In fact the All Ords could grow by 12% pa for each of the next 3 years (from my assumed level of 4400 at 6 March 2012) and all performance measurement periods would be below the median levels for the market tops since 1984. In the table below the rows are in descending order from 1 to 5 year performance. The top half of the table is percentage increase over the relevant period of years. The bottom half of the table shows the percentile since 1984 into which that performance falls, again in descending order from 1 to 5 years. Every percentile in 2015 is less than the median percentile for that period of performance for the market tops from 1984 to February 2012.

6/03/2013 6/03/2014 6/03/2015 Med Top
12% 12% 12% 15%
1% 25% 25% 37%
3% 13% 40% 41%
57% 16% 26% 33%
-11% 75% 30% 70%

61 61 61 68
26 70 70 83
26 38 77 77
83 33 44 54
0 85 26 79

The moral of the story is that after booms and busts, when looking at relative performance compared to historical records, care has to be taken to ensure an understanding of what is falling out of the periods as well as what is coming into the periods from recent changes.

This is not a prediction of market rises for a particular length of time or even at all. It is just to ensure that we understand how the performance of the market over time periods is affected by the index values falling out of the period being examined. It also gives some idea of what could be possible if past patterns were to repeat, but past performance is no guide to future performance. Remember Japan and look at China and consider our private debt levels.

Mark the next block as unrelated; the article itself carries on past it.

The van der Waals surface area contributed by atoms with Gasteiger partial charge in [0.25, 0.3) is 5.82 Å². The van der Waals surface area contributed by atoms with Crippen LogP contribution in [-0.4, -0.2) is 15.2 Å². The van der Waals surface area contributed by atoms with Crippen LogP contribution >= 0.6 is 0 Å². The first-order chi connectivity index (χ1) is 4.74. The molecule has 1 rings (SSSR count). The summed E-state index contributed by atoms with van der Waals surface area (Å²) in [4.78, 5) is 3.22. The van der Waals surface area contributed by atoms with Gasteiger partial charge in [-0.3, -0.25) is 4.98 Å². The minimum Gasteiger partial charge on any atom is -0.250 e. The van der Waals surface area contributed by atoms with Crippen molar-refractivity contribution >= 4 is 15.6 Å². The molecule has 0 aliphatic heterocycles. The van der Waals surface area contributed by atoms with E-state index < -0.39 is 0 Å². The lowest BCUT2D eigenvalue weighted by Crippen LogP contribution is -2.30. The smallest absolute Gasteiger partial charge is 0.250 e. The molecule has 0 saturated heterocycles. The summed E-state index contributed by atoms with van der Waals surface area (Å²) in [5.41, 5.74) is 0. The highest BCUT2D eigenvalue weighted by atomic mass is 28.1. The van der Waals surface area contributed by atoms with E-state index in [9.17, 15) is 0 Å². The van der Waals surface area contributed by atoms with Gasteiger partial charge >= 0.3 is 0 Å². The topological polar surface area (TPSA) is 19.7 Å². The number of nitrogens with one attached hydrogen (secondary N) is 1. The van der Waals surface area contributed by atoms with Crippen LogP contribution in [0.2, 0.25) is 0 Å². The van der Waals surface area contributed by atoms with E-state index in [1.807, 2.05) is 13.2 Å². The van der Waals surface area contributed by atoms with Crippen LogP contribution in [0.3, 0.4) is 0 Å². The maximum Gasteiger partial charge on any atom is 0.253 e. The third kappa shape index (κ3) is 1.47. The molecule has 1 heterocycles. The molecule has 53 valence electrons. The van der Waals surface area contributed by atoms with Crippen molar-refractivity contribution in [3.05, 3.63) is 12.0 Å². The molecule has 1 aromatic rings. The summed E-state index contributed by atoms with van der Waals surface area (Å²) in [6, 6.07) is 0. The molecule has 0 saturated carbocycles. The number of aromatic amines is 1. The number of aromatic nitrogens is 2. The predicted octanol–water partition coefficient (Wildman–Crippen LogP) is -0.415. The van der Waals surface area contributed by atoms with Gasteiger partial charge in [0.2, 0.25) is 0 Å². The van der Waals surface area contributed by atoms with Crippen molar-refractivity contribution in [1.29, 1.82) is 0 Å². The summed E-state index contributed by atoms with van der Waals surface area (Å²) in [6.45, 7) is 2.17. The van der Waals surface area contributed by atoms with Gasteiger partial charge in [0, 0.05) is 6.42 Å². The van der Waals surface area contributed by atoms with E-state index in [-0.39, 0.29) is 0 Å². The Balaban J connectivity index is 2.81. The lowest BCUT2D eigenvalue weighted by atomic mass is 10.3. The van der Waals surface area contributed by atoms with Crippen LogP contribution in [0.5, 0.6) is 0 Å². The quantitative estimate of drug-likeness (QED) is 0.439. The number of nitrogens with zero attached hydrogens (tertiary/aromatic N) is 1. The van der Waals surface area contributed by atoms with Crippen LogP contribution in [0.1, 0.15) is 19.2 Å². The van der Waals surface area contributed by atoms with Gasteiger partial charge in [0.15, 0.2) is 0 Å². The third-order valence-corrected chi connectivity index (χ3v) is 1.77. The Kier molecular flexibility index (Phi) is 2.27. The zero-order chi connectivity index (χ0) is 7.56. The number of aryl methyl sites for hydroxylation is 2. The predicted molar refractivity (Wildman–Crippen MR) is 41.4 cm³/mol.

Since 1985, the longest period of negative 1 year growth being maintained appears to be from January 2008 to September 2009. The shortest significant periods seem to last about 12 months. But to get back to 0 growth over 1 year the market has to have turned up from the lows which would seem likely to have occurred by 6 months after 1 year growth first went negative. If the 1 year growth went negative in around July 2011, then by December 2011 you would be expecting to see an upturn in the market, with 1 year growth getting back to positive by July 2012.

There are a lot of things indicating that unless this time is different, the current upturn is likely to be sustained for a year or two.
1. Coppock is looking like turning up from below 0 and has been down to 13th percentile
2. 1 year performance has been negative for almost 9 months and has been down to 14th percentile
3. 2 year performance has been down to the 8th percentile, currently 13th percentile
4. Market has been to a median bottom based on various measures such as percentage fall of 20%, sum of growth over 1 & 2 and over 1, 2 & 3 years and has recovered more than 10%
5. 10, 30, 50 and 100 day moving averages have all turned up.
6. The 3 quarter market performance compared to a long term average has started increase. It rarely breaks down again until getting well into positive territory (ie getting 3 quarters at significantly above 7% pa increase in All Ords)
7. RBA has moved away from forecast tightening to having eased and being aware of the contractions in the real, non-resource, high employment sectors of the economy.

So statistically speaking the probability is for the All Ords to rise over the medium term (unless we were to have a performance like Japan where the performances and percentile cureves changed dramatically during the unwinding of the 1990's bubble.)

The Caveats to this are:
1. Things can always get worse as they did leading into 1991 which fell back almost to 1987 lows.
2. China could have a hard landing
3. Greece will still probably default eventually and Portugal and Ireland are not out of the woods.